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North Korea Food Shortages
Are Dire, Says WFP

April 16, 2008 (EIRNS)—Tony Banbury, World Food Program's (WFP) Regional Director for Asia, has warned that time is running out to avert looming food shortages and a potential humanitarian crisis in North Korea.

The UN Food and Agricultural Organization (FAO) recently projected a 2008 food shortfall in North Korea of 1.66 million metric tons, a near doubling of the 2007 deficit, and the highest since 2001. WFP estimates that more than 6.5 million people in North Korea suffer from food insecurity—a figure that can be expected to rise if action is not taken to address the growing food shortages.

Banbury pointed out that the food-producing provinces most heavily affected by the floods also show the largest drop in production; the southern-most provinces of South and North Pyongyang, South and North Hwanghae, and Kangwon all suffered losses of 23%-33% compared to the previous year.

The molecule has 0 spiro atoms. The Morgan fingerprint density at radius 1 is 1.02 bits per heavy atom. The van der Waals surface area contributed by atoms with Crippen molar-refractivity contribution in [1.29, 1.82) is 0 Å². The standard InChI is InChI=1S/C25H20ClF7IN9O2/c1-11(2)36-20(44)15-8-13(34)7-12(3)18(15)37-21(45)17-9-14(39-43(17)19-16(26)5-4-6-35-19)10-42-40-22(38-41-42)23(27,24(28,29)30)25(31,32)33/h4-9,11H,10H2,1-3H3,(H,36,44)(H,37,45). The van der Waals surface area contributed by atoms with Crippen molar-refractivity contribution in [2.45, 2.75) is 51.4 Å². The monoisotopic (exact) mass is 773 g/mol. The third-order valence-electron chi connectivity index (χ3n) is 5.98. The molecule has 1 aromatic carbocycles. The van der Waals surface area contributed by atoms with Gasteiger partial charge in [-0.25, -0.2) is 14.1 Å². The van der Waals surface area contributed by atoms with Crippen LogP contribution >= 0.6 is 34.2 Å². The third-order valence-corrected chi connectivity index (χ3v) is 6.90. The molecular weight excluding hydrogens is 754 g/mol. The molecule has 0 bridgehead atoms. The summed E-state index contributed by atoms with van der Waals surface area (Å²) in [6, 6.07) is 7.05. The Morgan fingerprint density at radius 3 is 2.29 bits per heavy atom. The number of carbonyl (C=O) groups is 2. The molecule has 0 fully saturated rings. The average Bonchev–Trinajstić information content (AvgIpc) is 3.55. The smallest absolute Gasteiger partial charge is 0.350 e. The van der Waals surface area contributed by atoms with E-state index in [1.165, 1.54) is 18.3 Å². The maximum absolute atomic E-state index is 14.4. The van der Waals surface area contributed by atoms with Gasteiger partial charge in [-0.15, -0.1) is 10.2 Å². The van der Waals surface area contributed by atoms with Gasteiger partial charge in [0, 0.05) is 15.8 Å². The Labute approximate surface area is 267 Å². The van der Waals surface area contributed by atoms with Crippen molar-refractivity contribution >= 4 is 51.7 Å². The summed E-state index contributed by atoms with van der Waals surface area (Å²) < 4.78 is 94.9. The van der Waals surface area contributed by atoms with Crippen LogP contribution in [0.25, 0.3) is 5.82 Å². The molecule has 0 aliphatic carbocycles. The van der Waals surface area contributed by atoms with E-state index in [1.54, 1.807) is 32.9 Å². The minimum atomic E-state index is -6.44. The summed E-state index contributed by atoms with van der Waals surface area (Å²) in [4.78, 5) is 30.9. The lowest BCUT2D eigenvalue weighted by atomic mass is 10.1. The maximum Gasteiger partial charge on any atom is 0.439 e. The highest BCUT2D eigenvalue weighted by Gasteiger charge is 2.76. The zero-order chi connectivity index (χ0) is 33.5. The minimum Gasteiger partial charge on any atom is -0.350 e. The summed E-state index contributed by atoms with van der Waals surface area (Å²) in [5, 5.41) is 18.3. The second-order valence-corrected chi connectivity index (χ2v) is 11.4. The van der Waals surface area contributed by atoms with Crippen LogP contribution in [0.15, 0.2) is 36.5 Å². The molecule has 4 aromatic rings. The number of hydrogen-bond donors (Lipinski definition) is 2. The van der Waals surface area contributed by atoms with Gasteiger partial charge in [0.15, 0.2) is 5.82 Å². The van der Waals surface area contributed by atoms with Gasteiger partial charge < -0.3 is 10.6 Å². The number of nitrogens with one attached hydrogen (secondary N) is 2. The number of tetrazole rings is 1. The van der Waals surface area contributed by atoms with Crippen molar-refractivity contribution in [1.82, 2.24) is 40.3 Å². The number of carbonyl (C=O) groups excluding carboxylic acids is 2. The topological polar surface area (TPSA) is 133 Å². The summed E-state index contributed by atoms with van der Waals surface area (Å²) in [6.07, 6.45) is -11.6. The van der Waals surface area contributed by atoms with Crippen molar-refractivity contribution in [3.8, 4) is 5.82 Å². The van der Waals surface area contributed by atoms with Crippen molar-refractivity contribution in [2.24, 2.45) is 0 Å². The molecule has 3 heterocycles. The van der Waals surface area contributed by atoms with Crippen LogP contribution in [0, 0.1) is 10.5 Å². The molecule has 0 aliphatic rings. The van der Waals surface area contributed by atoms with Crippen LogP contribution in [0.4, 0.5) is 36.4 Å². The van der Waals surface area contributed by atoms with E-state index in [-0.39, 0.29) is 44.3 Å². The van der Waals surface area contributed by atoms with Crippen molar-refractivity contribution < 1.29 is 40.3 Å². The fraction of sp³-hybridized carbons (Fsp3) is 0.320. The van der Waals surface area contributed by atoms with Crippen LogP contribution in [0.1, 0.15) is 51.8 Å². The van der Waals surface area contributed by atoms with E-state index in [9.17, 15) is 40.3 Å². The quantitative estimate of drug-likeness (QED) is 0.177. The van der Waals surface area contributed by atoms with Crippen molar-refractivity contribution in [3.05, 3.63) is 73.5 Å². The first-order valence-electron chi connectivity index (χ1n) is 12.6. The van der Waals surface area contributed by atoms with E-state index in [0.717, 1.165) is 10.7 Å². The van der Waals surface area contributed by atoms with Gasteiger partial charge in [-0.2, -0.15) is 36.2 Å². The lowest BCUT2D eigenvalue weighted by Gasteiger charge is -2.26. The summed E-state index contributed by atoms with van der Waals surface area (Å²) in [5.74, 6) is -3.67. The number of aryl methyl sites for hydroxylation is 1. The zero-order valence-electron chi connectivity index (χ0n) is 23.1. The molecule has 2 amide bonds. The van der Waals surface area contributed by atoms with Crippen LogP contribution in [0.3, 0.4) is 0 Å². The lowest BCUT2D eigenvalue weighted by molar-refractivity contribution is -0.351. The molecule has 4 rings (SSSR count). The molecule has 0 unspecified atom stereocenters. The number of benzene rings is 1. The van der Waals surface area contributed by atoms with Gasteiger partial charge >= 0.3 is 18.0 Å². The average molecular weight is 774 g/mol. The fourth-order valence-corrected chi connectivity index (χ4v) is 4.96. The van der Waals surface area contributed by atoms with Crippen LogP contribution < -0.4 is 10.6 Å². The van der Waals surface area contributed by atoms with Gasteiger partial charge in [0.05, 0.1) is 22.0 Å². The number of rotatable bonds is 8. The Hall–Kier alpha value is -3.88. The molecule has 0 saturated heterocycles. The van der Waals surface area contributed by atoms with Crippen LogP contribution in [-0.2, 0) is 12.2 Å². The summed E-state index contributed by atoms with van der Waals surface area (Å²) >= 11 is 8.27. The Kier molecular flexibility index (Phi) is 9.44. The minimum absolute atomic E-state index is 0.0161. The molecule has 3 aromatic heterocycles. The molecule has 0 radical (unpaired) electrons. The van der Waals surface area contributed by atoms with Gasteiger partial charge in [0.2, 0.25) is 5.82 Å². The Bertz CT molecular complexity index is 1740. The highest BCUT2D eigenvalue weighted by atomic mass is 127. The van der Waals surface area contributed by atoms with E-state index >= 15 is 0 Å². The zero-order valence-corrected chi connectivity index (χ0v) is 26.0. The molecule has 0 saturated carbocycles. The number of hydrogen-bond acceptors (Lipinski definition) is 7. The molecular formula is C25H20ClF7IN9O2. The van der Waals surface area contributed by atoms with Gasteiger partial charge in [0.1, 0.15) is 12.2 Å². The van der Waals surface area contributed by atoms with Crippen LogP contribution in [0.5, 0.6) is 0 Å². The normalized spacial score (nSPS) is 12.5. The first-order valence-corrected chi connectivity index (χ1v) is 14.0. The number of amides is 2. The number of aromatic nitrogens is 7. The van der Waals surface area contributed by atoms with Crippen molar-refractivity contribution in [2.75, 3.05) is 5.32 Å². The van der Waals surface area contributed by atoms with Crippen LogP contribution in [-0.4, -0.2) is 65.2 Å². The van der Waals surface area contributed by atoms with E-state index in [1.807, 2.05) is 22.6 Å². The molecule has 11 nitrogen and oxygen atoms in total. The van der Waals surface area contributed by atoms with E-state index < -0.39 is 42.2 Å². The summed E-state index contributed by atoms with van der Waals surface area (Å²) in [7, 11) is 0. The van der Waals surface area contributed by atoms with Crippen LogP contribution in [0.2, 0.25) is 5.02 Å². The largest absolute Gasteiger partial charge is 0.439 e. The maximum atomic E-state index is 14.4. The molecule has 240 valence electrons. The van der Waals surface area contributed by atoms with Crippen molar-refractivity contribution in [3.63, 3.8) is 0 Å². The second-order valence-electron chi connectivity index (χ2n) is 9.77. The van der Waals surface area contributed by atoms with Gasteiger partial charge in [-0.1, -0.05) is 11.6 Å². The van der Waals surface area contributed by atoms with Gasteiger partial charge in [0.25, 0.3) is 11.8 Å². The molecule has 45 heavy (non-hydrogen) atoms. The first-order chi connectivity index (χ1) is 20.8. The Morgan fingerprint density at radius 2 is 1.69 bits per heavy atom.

Prices of staple foods in the capital Pyongyang have doubled over the past year, and are now at their highest recorded levels since 2004. Rice now costs around 2,000 won/kg (up from 700-900 won/kg in April 2007) and maize costs around 600 won/kg (350 won/kg in April 2007). An average monthly workers salary is approximately 6,000 won/month.